The party returned to Narwell, and the next day began with request for their presence by Sergeant Renault. He said that he had given their words some thought, and he believes he has come up with a way the party might help him investigate their claims. Actually, there were a few different ways. First, there was a vent that allowed air to be exchanged from the interior of the barracks with the outside; Figlar, being a gnome, would be more than able to access it discretely from the outside. Every six hours, the watch changes for half of the guard posts, so that each twelve hour period has a different set of guards than the previous twelve hours. When the change in watch occurs, each guard returns his tabard, and new guards come to pick theirs up. Really, it happens in reverse, so the fresh tabards are given first and old ones returned second. If the party can identify the guards at Aldo’s compound and verify their identities at the barracks, then they can point those guards out to Renault, and more thourough methods can be employed to see what’s going on. He does say that it is very unlikely that six guards are shirking their responsibilities. It is more likely that there are only a few bad apples in the force. This statement seemed to indicate to the party that they could also try to identify any guards who might be taking multiple tabards to give to guards at Aldo’s compound who are not Narwellian guards.
While the party waited for Fredenick to finish his work, they checked back in on Aldo’s compound to see if the situation had changed at all. They saw that it had not, except that now four guards were outside the large entry door rather than two. On the way back, though, the party saw some armed warriors in the forest. The plumage on their helms and crests on their shields - these were heavily-clad knights - indicated that they were Asheravian Knights, who served the king himself, King Belgam IV, Distinguished Hand of Amviar. What they might be doing in the forest was anyone’s guess, but the PCs kept their distance and circumvented any chance of actually encountering the knights. Upon returning to Narwell, the party simply rests and waits for Fredenick to send for them. Over these few days, quite a bit happens in the world around the party. First, a heavy storm moves in and passes, rendering any significant travel impossible, but it lifts after a few days, leaving behind dense fog. Somewhere within the fog, strange sounds of battle can be heard. Estimates say it is originating between one and three leagues away. The circus of Gandolfo also announced that they will put the show on earlier, in about three weeks, to coincide with Narwell’s Harvest Festival. The caravan is slated to leave in eight weeks, which was when Gandolfo’s circus was originally scheduled to begin. Perhaps the biggest news carried on the voice of Morris, the town crier, was that a detachment of the King’s army have not been seen since they were ordered to recapture the holding of an errant Lord Octavius. A reward of one-hundred gold pieces per knight is at hand for their safe return to Asheraven or one of its loyal satellites (Narwell would count as one of those places). The party did not seem to draw any connection between the knights they saw in the forest (in the same direction as the rebellious lord’s lands) and the knights reported missing. The PCs did receive a message from Fredenick, so they paid him a visit. The document recovered from Aldo’s was, in fact, written in Dwarven conveying the Giant language, and it was very clearly a trade agreement between a hill giant named Grubary, whose signature was a fingerpainted line, and the other, more traditionally signed Butcher Venhall, Aldo’s brother. The terms of the agreement were ambiguous in all other respects, but one thing that was clear was that Aldo’s cattle came from the giants.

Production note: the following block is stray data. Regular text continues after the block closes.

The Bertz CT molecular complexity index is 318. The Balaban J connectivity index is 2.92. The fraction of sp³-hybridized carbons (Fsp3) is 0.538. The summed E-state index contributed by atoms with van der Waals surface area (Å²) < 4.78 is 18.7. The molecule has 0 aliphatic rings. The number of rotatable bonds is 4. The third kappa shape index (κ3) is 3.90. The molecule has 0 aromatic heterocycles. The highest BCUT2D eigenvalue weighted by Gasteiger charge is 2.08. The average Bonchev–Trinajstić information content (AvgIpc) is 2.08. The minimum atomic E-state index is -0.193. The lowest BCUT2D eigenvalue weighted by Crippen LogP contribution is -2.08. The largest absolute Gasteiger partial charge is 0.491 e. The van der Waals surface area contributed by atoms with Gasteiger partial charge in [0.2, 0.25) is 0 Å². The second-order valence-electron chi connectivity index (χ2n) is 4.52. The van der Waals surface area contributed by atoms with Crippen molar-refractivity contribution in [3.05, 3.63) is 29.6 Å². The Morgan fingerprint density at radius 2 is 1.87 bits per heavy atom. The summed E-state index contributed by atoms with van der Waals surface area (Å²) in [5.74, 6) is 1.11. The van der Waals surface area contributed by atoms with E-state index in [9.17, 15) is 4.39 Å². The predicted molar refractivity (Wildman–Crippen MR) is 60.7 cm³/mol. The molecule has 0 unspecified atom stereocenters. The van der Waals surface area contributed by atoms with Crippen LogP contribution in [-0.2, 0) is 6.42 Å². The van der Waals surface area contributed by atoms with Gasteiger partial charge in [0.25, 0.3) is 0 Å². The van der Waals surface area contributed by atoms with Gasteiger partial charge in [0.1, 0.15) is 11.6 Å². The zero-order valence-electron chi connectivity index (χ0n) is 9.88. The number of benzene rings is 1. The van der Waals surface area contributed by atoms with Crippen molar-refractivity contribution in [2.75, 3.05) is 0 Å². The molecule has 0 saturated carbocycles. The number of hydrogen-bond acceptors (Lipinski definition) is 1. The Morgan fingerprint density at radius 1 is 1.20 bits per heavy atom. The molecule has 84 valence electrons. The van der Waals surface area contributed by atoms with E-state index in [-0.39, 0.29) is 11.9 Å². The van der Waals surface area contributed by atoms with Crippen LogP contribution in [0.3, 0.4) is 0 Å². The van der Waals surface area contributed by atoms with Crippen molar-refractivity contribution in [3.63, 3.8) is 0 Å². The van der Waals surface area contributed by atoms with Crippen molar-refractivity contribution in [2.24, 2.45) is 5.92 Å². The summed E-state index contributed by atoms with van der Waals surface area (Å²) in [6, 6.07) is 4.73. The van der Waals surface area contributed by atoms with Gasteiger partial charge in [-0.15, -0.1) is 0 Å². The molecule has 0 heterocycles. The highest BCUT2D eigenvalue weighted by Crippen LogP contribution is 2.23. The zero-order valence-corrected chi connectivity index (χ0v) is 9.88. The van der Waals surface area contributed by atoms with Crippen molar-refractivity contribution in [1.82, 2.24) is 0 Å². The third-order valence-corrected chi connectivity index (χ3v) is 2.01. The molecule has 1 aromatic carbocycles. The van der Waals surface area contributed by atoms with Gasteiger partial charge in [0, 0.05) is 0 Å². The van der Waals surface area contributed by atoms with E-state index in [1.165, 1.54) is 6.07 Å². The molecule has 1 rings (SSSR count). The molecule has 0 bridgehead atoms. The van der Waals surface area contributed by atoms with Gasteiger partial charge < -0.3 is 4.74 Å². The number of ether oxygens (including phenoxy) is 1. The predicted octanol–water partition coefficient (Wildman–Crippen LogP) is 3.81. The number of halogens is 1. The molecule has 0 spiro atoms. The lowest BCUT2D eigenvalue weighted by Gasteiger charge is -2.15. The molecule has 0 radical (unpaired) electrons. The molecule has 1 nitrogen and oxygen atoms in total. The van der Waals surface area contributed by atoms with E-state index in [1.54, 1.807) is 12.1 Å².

That’s the end of part three of the play report. As you can see, things are becoming very interesting with the steak situation. You will also likely be glad to hear that next week’s report will be sent as actual typed text rather than this scribbled mess. As stated before, these handwritten reports will receive some typed attention as well, and I’ll probably announce it in a future letter with links from each report to the proceding and preceding reports. God bless and enjoy the rest of your day.
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Next: Play Report #4